SMMT: No-deal Brexit Likely To Send Car Manufacturing Output Back To 1980s


According to figures released by the Society of Motor Manufacturers and Traders (SMMT), car production in the United Kingdom dropped for the 10th consecutive month after plunging by 14.4 percent last March.

The major trade association disclosed that production for both home and overseas markets tumbled by double digits, down by 18.1 percent and 13.4 percent respectively.

The group released a warning regarding the impact that the Brexit uncertainty is already having on car production. It also said that the worst-case scenario—the United Kingdom leaving the bloc without a deal—could send the industry back to the “dark days” of the 1980s.

Brexit uncertainty has been prevalent since Britain voted to leave the European Union on 23 June 2016. There has been inadequate progress in the three years since in establishing what a new deal with the bloc will look like, or if the United Kingdom will leave with a deal at all. Originally, Britain was meant to leave the bloc on the 29th of March this year.

By default, if the United Kingdom fails to agree to a new agreement by the deadline for Brexit, then the nation will crash out under a ‘no-deal Brexit.’ Despite Theresa May, the UK prime minister, sealing a deal on the terms of the divorce with the bloc, the UK parliament rejected the agreement several times.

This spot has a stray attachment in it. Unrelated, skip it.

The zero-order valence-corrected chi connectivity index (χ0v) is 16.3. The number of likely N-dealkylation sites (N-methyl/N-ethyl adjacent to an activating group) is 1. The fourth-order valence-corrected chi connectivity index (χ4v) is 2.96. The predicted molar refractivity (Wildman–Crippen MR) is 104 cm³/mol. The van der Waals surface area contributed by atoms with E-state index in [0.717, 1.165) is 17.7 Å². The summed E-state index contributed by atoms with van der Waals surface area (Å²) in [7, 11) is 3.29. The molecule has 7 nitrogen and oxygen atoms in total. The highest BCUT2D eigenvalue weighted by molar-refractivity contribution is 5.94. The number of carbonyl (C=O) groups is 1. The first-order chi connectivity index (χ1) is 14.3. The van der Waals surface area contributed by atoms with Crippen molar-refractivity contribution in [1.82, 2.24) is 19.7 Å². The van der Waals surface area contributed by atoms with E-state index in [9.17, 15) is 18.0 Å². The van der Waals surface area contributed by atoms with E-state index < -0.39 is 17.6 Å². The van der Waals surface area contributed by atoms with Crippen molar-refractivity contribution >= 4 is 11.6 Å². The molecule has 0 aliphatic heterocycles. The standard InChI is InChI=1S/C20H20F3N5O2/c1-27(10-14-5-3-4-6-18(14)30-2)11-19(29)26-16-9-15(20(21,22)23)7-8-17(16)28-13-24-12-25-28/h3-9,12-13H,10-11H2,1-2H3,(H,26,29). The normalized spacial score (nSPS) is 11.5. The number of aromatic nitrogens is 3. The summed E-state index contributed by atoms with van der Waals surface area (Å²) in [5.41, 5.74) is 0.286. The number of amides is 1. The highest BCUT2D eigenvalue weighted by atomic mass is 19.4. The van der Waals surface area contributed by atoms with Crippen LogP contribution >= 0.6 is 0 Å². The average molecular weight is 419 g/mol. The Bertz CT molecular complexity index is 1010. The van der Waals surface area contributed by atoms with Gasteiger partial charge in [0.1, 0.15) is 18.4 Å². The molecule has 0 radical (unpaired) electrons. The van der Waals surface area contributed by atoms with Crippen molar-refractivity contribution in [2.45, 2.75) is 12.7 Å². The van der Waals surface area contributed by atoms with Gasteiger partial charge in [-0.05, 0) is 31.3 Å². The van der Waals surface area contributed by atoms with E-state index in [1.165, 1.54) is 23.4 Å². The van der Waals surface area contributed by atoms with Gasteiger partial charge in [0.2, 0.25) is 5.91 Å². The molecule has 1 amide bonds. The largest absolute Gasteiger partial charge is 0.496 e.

This forced PM May to request the European Union for an extension to Brexit, meaning that the United Kingdom is now scheduled to leave the bloc by the 31st of October at the latest. However, there is still a chance that Britain could leave without a deal.

The SMMT said that if the United Kingdom left without a deal, it would have to trade with the bloc on the rules of the World Trade Organization. It forecasts that the car production in that scenario would “fall around 30% on recent levels to just 1.07 million units by 2021, a level consistent with the dark days of the mid-1980s.”

The chief executive of the SMMT, Mike Hawes, stated: “Despite the extension, the Brexit clock is still ticking and a devastating ‘no deal’ remains a threat. This new period of limbo does not end the havoc for industry, with investment stopped and expensive factory shutdowns moved to avoid a Brexit deadline that has itself now moved.”

He added: “Just a few years ago, the industry was on track to produce two million cars by 2020 – a target now impossible with Britain’s reputation as stable and attractive business environment undermined.”

He continued: “All parties must find a compromise urgently so we can set about repairing the damage and diverting energy and investment to the technological challenges that will define the future of the global industry.”